La Isla de Desolacion

Chapter IX: Enemies in Unfortunately High Places

After Peridas climbed the seemingly endless steps back to the top of the bluff, he searched the ruins of the camp for any survivors. He found none, and by the time his search was over the sun was just visible between the walls of the cove, a thin slash of red at the borders of the horizon. It suffused the sky with an all-too-cheery radiance that seemed almost inappropriate after the events of the previous night. As if in response to the light, Colossus raised anchor, unfurled her many sails and glided back to the bluff on the sturdy morning breeze. Once there, dismayed sailors exited the ship and escorted Peridas back on deck after scrounging the sooty wreckage for useful equipment. Along the way, they prodded the boy with endless questions of what had happened. Peridas recounted the tale, and having witnesses the banshees from the ship they believed him. They scoffed, however, at his mention of the hooded creatures.

“No men live on this island!” shouted many, or, “Boy’s done heard too many ghost stories.” These statements were not jeering, but concerned, for Peridas had saved the entire ship, and his presence always elicited a degree of respect. This facet of recognition never failed to disorient Peridas, for in his mind, all the men still had greater experience and authority than he.

On boarding the ship, the boy was informed that the tide had miraculously dispersed, and throughout the ship, preparations were being made to leave the island. When he heard this, Peridas demanded to be taken to the captain, who he found outside the first mate’s quarters, thirty feet above the main deck. He was surrounded by high-ranking sailors, and was intently studying a sea-chart. The first mate, Garvrek, a scraggly man that Peridas could smell from across the way, nudged the captain with his elbow. Frindic looked up at Peridas and said, “We’re glad that you are still with us, Hammerbane. When we first beheld the camp, many feared that there would be none left alive. Do tell me how all this occurred.”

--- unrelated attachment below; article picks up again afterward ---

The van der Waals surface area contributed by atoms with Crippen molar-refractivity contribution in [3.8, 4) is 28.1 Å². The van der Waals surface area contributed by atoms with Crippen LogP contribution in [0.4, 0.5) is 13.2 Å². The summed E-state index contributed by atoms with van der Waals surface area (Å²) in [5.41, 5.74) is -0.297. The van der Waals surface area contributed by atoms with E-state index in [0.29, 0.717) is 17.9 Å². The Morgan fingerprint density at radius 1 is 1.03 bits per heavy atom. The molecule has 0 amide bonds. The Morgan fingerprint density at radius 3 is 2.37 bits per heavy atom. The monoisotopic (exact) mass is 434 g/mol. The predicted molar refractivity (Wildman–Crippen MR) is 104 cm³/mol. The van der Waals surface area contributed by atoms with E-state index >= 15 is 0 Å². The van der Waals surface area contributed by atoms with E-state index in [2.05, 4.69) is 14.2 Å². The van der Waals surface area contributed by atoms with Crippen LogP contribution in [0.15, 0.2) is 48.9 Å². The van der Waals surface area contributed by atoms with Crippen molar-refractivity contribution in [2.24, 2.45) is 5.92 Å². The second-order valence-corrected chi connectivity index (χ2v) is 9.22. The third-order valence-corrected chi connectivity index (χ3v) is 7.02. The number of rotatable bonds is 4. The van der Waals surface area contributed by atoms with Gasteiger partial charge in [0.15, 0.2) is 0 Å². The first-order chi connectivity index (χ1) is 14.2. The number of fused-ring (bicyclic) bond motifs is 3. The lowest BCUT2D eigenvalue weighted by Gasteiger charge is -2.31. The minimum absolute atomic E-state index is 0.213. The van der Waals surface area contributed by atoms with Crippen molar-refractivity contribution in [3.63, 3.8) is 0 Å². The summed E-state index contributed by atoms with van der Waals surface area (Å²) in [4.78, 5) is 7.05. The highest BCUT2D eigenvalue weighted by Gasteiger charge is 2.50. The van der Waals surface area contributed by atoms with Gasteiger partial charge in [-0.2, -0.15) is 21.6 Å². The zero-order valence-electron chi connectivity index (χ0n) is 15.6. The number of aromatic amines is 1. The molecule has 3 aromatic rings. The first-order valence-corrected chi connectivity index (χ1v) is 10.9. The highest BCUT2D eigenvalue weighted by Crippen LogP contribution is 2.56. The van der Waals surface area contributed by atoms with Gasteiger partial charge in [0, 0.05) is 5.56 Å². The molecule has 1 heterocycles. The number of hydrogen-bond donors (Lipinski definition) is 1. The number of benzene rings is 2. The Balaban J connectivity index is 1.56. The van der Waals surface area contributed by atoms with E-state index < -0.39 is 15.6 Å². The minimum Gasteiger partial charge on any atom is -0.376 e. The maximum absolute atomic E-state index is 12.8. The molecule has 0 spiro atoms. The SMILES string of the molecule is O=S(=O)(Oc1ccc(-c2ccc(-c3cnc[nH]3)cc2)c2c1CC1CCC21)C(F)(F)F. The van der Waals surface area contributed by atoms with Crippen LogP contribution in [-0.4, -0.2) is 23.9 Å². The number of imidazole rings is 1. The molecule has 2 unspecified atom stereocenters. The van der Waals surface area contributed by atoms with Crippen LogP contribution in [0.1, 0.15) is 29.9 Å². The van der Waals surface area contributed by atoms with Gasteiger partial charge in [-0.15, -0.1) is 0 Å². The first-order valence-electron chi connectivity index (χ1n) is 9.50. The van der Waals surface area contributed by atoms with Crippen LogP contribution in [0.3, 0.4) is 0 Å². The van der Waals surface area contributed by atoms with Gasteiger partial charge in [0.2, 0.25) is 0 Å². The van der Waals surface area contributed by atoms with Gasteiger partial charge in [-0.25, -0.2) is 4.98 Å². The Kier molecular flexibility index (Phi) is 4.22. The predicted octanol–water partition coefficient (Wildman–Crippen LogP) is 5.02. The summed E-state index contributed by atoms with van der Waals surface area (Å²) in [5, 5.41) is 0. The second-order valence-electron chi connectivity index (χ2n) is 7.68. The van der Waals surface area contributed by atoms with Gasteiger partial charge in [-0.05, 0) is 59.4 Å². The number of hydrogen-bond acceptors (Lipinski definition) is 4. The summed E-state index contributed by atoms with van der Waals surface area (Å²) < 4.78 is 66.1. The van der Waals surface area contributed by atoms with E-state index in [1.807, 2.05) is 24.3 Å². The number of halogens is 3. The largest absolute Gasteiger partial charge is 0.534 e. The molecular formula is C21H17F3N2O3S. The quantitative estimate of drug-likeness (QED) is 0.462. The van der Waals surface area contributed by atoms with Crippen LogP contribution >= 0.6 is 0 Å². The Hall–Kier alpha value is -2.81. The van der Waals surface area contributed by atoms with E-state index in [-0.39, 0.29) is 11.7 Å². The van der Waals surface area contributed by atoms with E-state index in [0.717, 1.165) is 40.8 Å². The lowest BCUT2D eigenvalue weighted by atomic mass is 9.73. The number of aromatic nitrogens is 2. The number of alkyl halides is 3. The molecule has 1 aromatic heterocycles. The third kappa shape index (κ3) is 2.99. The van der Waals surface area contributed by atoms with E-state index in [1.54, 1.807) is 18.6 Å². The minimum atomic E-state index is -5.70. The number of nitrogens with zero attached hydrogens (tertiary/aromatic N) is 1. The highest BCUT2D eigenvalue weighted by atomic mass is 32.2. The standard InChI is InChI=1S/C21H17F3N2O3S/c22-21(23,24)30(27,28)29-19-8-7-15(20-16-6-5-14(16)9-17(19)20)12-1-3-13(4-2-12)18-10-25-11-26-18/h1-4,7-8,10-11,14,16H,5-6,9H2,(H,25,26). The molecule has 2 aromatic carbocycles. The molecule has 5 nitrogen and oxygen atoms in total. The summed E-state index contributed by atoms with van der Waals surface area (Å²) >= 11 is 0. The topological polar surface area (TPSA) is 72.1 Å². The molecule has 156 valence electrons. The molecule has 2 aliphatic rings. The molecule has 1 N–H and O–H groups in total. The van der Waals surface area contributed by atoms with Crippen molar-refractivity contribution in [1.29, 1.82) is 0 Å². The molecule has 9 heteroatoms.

Terrible anger welled inside the boy. If Frindic hadn’t left the men and retreated to safety, Colossus might have been able to drive off the attackers. And now, with half the ship’s crew missing, and just perhaps still alive, Frindic was preparing to abandon his allies. Peridas bit back an oath and, in a deceptively civil tone, recounted the story in as much detail as possible, leaving out his conversation with Ionus. When he finished and all the men were digesting what they had heard, the boy politely asked the captain as to why he was abandoning their friends. He worded his argument to sound as if pursuing the denizens was the only logical solution, for in the deepest, most cunning and mature part of his mind, he reasoned that unwavering determination and logic would impress Frindic, he being still quite young. But his tactic didn’t work.

Frindic rejected the proposal, saying, “Even if we could find them, I have no fit soldiers, only sailors. And we don’t know where they are, what attacked them, or even if they are still alive.”

“I’ve explained what attacked us,” Peridas replied, “and I tell you now, they are alive… they have to be. …They have to be.” He said again, as if repetition would make it true.

Frindic scowled. “We don’t know that. We actually know very little, save that banshees are now haunting our only port.”

Peridas mentally sighed. He hadn’t assumed Frindic would believe in the black figures, but had still hoped he might. The boy struggled to come up with a valid argument, but thousands of others were raging as well, just in his mind but equally exhausting. How would he find his friends? What would he do if he did? Did he really expect to challenge whoever controlled the banshees like dogs? Finally, he gathered his wits and said, “You yourself called this place hell. What did you expect to find here? Fat monks and lavish temples and merry revelries between all the men who were shipwrecked here? Do you honestly believe the whole world as tame as Greece? Think of all the beasts that we used to call monsters, but were merely animals! Here is no different! What will be said of us, when we tell our story back home, and everyone learns that we abandoned our friends on this gods-forsook island! Banshees can be killed- I’ve seen one die, as can everything else in this place!”

“Including us! Peridas, do you not know what this place is? Truly? It is the realm of legend more than anything! I’d wager you didn’t know that it is impossible to reach this island on purpose. Dozens- nay, hundreds have tried, but only a few succeeded. We know that because they were never heard from again.”

The boy’s eyebrows rose. “What do you mean, it is impossible to reach?”

Frindic scoffed. “Where do you think we are, boy? The Mediterranean? No, we were swept out into the ocean and pulled for hundreds of miles!”

Peridas suppressed his expressions of surprise at these remarks; he had to be rock-steady if anyone was to be convinced of the necessity of his mission.